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Current Ophthalmology Reports

, Volume 6, Issue 4, pp 256–265 | Cite as

Update on the Surgical Reconstruction of Ocular Surface in Eyes with Limbal Stem Cell Deficiency

  • Jesus Cabral-Macias
  • Jaime D. Martinez
  • Andrea Naranjo
  • Guillermo Amescua
Cornea (P Hamrah and T Yamaguchi, Section Editors)
  • 4 Downloads
Part of the following topical collections:
  1. Topical Collection on Cornea

Abstract

Purpose of Review

To determine indications, advantages, disadvantages, and potential complications of current surgical approaches for reconstruction of ocular surface in subjects with limbal stem cell deficiency (LSCD).

Recent Findings

Recently, autologous limbal stem cell transplant (LSCT) has demonstrated to have positive clinical outcomes for visual rehabilitation. Simple limbal epithelial transplantation (SLET) in subjects with unilateral LSCD and wet ocular surface is a clear example of this. Keratoprosthetic devices and their late modifications remain the best option for subjects with bilateral LSCD and a wet ocular surface. Modified Osteo-Odonto KPro (MOOKP) continues to be the best option for patients with LSCD and a keratinized ocular surface. Potential sources of stem cells are being elucidated, predominantly, mesenchymal stem cells (MSCs) with encouraging results in terms of tissue regeneration along with new cell carriers.

Summary

Determining which surgery should be performed is individual to each case; however, it is imperative to control acute inflammation prior to surgery in all cases and even suppress inflammation postoperatively for successful long-term outcomes. Only long-term follow-up of novel therapies will allow to establish their effectiveness. Ideal novel surgeries must aim for long-lasting corneal transparency with high reproducibility and low cost to be available worldwide.

Keywords

Cornea Limbal stem cell deficiency Ocular surface Limbal stem cell transplantation 

Notes

Compliance with Ethical Standards

Conflict of Interest

Jesus Cabral-Macias, Jaime D. Martinez, Andrea Naranjo, and Guillermo Amescua declare that they have no conflict of interest.

Human and Animal Rights and Informed Consent

This article does not contain any studies with human or animal subjects performed by any of the authors.

Supplementary material

40135_2018_187_MOESM1_ESM.jpg (53 kb)
ESM 1 A 38 year-old male with Dua stage V corneoscleral chemical burn managed with amniotic membrane transplant in both eyes during acute phase (a and b), who afterwards developed bilateral corneal conjunctivalization (c and d). (JPG 53 kb)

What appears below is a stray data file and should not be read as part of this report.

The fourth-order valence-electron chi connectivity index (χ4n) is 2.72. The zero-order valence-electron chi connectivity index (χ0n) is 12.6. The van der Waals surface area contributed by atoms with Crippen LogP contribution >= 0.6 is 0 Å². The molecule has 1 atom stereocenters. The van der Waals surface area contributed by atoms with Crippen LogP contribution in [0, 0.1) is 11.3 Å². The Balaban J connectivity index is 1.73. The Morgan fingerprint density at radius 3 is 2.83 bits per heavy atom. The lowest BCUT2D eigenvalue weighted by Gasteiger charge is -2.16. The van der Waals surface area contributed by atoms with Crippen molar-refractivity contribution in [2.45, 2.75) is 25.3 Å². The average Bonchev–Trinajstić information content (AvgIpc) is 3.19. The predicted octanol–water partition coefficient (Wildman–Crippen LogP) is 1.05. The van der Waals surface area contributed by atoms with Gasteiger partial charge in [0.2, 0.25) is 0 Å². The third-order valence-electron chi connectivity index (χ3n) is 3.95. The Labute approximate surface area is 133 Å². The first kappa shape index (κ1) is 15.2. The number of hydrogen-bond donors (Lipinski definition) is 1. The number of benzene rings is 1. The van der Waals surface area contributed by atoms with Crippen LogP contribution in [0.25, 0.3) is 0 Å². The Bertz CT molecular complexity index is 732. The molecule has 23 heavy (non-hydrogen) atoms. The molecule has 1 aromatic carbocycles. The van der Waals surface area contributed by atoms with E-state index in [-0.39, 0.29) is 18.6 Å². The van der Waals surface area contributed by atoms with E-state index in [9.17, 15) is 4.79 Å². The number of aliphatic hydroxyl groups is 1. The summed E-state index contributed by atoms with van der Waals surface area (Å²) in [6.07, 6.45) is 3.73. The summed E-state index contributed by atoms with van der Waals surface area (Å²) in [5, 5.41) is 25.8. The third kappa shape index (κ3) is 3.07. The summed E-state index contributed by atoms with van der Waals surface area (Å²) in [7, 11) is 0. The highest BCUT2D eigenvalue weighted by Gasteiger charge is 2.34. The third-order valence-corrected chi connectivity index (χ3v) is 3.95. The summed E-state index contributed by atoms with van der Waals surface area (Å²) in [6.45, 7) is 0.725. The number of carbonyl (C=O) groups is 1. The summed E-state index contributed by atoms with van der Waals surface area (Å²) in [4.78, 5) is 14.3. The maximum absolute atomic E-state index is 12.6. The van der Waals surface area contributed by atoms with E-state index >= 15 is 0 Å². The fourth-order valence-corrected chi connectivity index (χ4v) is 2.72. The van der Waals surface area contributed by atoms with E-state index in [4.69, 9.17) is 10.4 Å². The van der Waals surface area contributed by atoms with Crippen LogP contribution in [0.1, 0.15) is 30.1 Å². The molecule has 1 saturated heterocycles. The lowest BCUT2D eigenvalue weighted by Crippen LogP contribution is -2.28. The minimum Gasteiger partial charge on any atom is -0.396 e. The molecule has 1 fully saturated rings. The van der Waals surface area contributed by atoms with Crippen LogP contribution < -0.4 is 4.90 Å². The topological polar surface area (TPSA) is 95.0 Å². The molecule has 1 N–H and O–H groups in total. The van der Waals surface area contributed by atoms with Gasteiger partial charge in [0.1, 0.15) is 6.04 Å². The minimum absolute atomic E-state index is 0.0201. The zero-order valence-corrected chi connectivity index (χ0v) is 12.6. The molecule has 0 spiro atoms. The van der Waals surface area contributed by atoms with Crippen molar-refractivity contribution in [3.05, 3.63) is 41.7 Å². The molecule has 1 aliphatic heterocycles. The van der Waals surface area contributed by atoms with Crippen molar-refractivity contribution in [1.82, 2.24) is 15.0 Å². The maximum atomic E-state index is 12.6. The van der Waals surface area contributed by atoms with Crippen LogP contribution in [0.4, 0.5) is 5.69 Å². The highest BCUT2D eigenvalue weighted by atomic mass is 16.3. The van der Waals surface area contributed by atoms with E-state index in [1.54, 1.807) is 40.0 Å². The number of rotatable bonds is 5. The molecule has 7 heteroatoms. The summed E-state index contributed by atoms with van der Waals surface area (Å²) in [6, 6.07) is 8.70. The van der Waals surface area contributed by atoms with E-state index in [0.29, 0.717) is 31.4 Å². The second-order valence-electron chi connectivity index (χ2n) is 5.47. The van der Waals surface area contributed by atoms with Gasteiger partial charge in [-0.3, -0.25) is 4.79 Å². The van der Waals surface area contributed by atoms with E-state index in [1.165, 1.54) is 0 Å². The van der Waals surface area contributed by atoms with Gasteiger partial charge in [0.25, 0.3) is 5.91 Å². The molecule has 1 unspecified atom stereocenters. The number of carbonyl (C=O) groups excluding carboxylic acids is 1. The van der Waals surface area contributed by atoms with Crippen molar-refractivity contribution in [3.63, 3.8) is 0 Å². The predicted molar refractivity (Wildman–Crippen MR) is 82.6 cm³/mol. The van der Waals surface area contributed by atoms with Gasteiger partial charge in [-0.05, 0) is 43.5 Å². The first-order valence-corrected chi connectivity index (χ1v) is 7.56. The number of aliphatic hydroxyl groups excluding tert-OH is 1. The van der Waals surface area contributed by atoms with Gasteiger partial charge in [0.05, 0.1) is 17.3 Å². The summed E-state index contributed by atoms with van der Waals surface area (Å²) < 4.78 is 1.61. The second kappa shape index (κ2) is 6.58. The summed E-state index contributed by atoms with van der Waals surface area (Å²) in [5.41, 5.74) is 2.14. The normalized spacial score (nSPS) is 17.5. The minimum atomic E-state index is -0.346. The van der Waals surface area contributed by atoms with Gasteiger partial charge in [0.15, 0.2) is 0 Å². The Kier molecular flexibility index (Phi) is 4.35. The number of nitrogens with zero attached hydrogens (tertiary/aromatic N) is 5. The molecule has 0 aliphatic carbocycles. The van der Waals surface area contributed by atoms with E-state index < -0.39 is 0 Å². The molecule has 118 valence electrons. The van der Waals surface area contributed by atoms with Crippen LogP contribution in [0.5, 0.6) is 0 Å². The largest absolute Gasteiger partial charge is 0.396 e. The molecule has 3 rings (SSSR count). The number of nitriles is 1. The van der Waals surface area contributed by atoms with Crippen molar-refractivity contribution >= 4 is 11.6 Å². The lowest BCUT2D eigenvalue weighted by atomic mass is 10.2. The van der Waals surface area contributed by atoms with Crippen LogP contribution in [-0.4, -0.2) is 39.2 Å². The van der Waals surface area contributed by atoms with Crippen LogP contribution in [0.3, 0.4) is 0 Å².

40135_2018_187_MOESM2_ESM.jpg (47 kb)
ESM 2 Clinical image of a 27-year-old female with severe corneoscleral chemical burn in the left eye initially managed medically and with amniotic membrane(a). After 1 month developed corneal melting (b), tectonic cornealscleral graft, plus conjunctival /Tenon’s flap was performed (c and d). (JPG 47 kb)
40135_2018_187_MOESM3_ESM.jpg (39 kb)
ESM 3 At slit lamp examination, a 39-year-old patient with bilateral limbal stem cell deficiency due to acanthamoeba keratitis with multiple previous topical antibiotics for infectious keratitis, including self-medicated anesthetic drops; history of bilateral penetrating keratoplasty failure (a and b) who underwent a keratoprothesis type 1 (Boston KPro) (c). (JPG 39 kb)
40135_2018_187_MOESM4_ESM.jpg (98 kb)
ESM 4 Slit lamp examination showing a 55-year-old female with limbal stem cell deficiency secondary to acanthamoeba keratitis (a and b) who underwent penetrating keratoplasty + simple limbal epithelial transplantation (SLET) and cataract surgery with one year follow up. (JPG 98 kb)

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Copyright information

© Springer Science+Business Media, LLC, part of Springer Nature 2018

Authors and Affiliations

  • Jesus Cabral-Macias
    • 1
  • Jaime D. Martinez
    • 2
  • Andrea Naranjo
    • 2
  • Guillermo Amescua
    • 2
  1. 1.Cornea and Refractive Surgery DepartmentInstituto de Oftalmología Fundación Conde de ValencianaMexico CityMexico
  2. 2.Department of Ophthalmology, Anne Bates Leach Eye Hospital, Bascom Palmer Eye InstituteUniversity of Miami Miller School of MedicineMiamiUSA

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